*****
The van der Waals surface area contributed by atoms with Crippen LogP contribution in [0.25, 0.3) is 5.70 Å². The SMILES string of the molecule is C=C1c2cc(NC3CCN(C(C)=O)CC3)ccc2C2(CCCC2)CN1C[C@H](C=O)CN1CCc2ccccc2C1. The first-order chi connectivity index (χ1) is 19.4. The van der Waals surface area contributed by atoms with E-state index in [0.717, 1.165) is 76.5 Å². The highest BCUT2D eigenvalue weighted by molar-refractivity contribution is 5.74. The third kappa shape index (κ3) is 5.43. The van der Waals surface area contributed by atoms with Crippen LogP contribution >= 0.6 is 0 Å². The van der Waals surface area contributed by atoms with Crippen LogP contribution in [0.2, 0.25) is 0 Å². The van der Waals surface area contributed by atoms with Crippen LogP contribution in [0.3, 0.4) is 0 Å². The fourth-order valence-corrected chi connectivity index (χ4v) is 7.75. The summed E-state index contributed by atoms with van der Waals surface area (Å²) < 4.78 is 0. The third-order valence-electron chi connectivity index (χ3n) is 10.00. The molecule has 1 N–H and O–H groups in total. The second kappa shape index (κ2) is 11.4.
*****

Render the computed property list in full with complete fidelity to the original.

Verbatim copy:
The van der Waals surface area contributed by atoms with Crippen LogP contribution in [0.25, 0.3) is 5.70 Å². The SMILES string of the molecule is C=C1c2cc(NC3CCN(C(C)=O)CC3)ccc2C2(CCCC2)CN1C[C@H](C=O)CN1CCc2ccccc2C1. The first-order chi connectivity index (χ1) is 19.4. The van der Waals surface area contributed by atoms with E-state index in [0.717, 1.165) is 76.5 Å². The highest BCUT2D eigenvalue weighted by molar-refractivity contribution is 5.74. The third kappa shape index (κ3) is 5.43. The van der Waals surface area contributed by atoms with Crippen LogP contribution >= 0.6 is 0 Å². The van der Waals surface area contributed by atoms with Crippen LogP contribution in [0.2, 0.25) is 0 Å². The van der Waals surface area contributed by atoms with Crippen LogP contribution in [0.3, 0.4) is 0 Å². The fourth-order valence-corrected chi connectivity index (χ4v) is 7.75. The summed E-state index contributed by atoms with van der Waals surface area (Å²) < 4.78 is 0. The third-order valence-electron chi connectivity index (χ3n) is 10.00. The molecule has 1 N–H and O–H groups in total. The second kappa shape index (κ2) is 11.4.